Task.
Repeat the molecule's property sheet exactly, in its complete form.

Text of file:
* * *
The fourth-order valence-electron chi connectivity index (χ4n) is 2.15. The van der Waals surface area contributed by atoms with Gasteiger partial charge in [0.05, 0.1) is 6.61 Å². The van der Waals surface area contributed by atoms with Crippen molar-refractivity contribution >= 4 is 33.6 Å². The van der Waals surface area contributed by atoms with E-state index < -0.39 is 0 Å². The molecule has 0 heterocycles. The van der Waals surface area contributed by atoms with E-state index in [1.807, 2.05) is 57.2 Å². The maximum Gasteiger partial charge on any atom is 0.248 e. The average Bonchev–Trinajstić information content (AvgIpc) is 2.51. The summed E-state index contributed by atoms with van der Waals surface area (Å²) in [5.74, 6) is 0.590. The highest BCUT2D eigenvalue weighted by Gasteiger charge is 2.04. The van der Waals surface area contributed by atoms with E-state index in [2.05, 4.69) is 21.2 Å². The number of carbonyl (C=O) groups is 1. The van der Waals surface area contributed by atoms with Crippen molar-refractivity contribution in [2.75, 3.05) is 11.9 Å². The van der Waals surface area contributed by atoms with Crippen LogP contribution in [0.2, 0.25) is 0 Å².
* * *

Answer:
The fourth-order valence-electron chi connectivity index (χ4n) is 2.15. The van der Waals surface area contributed by atoms with Gasteiger partial charge in [0.05, 0.1) is 6.61 Å². The van der Waals surface area contributed by atoms with Crippen molar-refractivity contribution >= 4 is 33.6 Å². The van der Waals surface area contributed by atoms with E-state index < -0.39 is 0 Å². The molecule has 0 heterocycles. The van der Waals surface area contributed by atoms with E-state index in [1.807, 2.05) is 57.2 Å². The maximum Gasteiger partial charge on any atom is 0.248 e. The average Bonchev–Trinajstić information content (AvgIpc) is 2.51. The summed E-state index contributed by atoms with van der Waals surface area (Å²) in [5.74, 6) is 0.590. The highest BCUT2D eigenvalue weighted by Gasteiger charge is 2.04. The van der Waals surface area contributed by atoms with E-state index in [2.05, 4.69) is 21.2 Å². The number of carbonyl (C=O) groups is 1. The van der Waals surface area contributed by atoms with Crippen molar-refractivity contribution in [2.75, 3.05) is 11.9 Å². The van der Waals surface area contributed by atoms with Crippen LogP contribution in [0.2, 0.25) is 0 Å².